Figure 7 Curve showing action of koji extract on gelatinized starch at 45C

At a higher temperature, 60 C, the activity of the koji solution is very soon exhausted, as will be seen from the following results (Table 21), and from the curve in Figure 8. 10 grams of starch and 10 grams of koji were used. The number found at 15 minutes is doubtless incorrect. After half an hour had elapsed, and the specific rotatory power had diminished to 168 , the action appeared to cease, until a fresh addition of koji was made, when it fell at a similar rate, and for nearly the same...

Fermentation of the Mash

In the previous sections we have seen that the sugar formed by the action of the koji upon the starch of the rice grain undergoes fermentation, that is, is converted into alcohol, carbonic acid, and some other products in smaller quantity. It is now generally admitted that the production of these bodies is the result of the growth of some form of organism, which, in the majority of cases, is a species of the genus Saccharomyces. In beer brewing the yeast ferment is added to the wort after...

Finished Moto from Nishinomiya

The chemical changes which go on in the production of moto are sufficiently easily explained in general terms. During the first days, whilst the mixture is kept at a low temperature, the koji is acted upon by the water and the solution then attacks the starch according to the reactions already indicated. This results in the production of a saccharine and dextrinous liquid forming a suitable food for the ferment which subsequently establishes itself in the liquid on warming. How the ferment...

Preparation of Moto

The process of preparing sake followed in the large breweries of Itami and Nishi-nomiya is very nearly the same, and may be easily divided into distinct periods, but sake is also very frequently prepared in much smaller establishments, in which case, properly speaking, only two divisions can be noticed, viz. the preparation of moto, and the principal process. The chemical changes which occur will be very easily understood after the details which have been given in the preceding part, but it...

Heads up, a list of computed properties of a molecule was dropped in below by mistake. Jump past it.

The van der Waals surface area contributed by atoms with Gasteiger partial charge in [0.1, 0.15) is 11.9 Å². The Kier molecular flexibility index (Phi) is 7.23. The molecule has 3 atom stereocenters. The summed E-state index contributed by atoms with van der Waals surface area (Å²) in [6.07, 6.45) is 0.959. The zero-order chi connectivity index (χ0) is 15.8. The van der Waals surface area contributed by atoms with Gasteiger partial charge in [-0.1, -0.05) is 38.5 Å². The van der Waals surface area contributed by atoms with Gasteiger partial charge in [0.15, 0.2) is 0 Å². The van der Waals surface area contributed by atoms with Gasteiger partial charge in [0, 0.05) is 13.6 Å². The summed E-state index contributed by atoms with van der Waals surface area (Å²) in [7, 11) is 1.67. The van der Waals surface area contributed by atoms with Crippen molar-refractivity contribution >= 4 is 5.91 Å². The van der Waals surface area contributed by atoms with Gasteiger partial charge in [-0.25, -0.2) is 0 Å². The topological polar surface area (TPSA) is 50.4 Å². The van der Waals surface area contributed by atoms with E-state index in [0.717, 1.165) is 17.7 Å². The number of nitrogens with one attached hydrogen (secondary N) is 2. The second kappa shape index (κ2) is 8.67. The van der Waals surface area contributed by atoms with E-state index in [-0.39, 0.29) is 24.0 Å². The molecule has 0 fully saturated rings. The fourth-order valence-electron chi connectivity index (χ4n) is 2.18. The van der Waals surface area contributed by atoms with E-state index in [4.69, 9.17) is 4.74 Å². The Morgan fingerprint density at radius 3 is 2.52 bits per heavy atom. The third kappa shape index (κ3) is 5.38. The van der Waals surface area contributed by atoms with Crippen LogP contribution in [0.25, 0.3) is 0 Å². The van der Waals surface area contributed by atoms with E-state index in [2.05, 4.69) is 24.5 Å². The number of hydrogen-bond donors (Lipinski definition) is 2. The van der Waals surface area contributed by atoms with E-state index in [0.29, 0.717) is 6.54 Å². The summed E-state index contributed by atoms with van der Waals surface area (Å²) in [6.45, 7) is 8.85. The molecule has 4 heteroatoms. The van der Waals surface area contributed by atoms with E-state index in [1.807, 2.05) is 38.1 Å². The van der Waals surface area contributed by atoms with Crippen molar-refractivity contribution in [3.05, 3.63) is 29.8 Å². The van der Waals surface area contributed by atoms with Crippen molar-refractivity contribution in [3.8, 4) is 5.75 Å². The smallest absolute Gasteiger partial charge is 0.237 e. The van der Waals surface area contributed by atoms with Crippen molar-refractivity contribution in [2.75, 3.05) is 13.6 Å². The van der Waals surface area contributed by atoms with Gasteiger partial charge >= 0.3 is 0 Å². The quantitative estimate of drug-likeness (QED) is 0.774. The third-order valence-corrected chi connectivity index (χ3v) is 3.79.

Preparation of Koji

Starch is a substance insoluble in water and incapable of undergoing fermentation directly, that is, of being converted into alcohol. In beer-making countries the conversion of the starch into a sugar from which alcohol can be produced is effected by the use of malt, a body formed by allowing the embryo of the barley grain to become partially developed, by which a change in the character of the grain occurs, as the result of which it becomes possessed of certain properties attributed to the...

Moto

In the preparation of moto steamed rice, koji, and water are used in proportions which differ slightly in different works. The term moto is used to express not only the product of this operation, but also a definite amount thus the workmen speak of one moto, two and a half moto, and so on. At Itami, the most famous district, the proportions for moto are Steamed rice 0.5 koku Koji 0.2 koku It may be remarked that the numbers indicating the mount of steamed rice and koji used refer, not to the...

Action Upon Maltose

O'Sullivan directed attention to the nature of the sugar formed when malt extract is made to act upon gelatinized starch, and his experiments conclusively established the existence of a new sugar, previously, however, pointed out by Dubrunfaut, which is now known as maltose. In composition it agrees with cane sugar, but differs from it in having a specific rotatory power of 150 , and in forming dextrose and not invert sugar when boiled with acids or otherwise hydrated....